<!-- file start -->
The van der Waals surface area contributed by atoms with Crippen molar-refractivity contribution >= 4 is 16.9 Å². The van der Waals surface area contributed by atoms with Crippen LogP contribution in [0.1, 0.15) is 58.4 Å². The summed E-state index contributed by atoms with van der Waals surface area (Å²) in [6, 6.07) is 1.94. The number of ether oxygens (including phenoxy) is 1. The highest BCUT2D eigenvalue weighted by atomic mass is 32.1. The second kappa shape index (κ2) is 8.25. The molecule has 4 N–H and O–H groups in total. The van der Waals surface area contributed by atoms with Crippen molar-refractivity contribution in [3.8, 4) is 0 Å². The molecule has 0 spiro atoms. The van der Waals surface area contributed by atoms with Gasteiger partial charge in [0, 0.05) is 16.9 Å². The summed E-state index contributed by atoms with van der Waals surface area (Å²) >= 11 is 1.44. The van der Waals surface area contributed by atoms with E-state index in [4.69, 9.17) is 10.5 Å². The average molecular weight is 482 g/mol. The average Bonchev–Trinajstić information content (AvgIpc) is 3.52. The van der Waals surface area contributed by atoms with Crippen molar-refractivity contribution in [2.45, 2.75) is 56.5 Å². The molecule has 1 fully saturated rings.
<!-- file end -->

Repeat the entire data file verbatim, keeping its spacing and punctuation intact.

The van der Waals surface area contributed by atoms with Crippen molar-refractivity contribution >= 4 is 16.9 Å². The van der Waals surface area contributed by atoms with Crippen LogP contribution in [0.1, 0.15) is 58.4 Å². The summed E-state index contributed by atoms with van der Waals surface area (Å²) in [6, 6.07) is 1.94. The number of ether oxygens (including phenoxy) is 1. The highest BCUT2D eigenvalue weighted by atomic mass is 32.1. The second kappa shape index (κ2) is 8.25. The molecule has 4 N–H and O–H groups in total. The van der Waals surface area contributed by atoms with Crippen molar-refractivity contribution in [3.8, 4) is 0 Å². The molecule has 0 spiro atoms. The van der Waals surface area contributed by atoms with Gasteiger partial charge in [0, 0.05) is 16.9 Å². The summed E-state index contributed by atoms with van der Waals surface area (Å²) >= 11 is 1.44. The van der Waals surface area contributed by atoms with E-state index in [4.69, 9.17) is 10.5 Å². The average molecular weight is 482 g/mol. The average Bonchev–Trinajstić information content (AvgIpc) is 3.52. The van der Waals surface area contributed by atoms with Crippen molar-refractivity contribution in [2.45, 2.75) is 56.5 Å². The molecule has 1 fully saturated rings.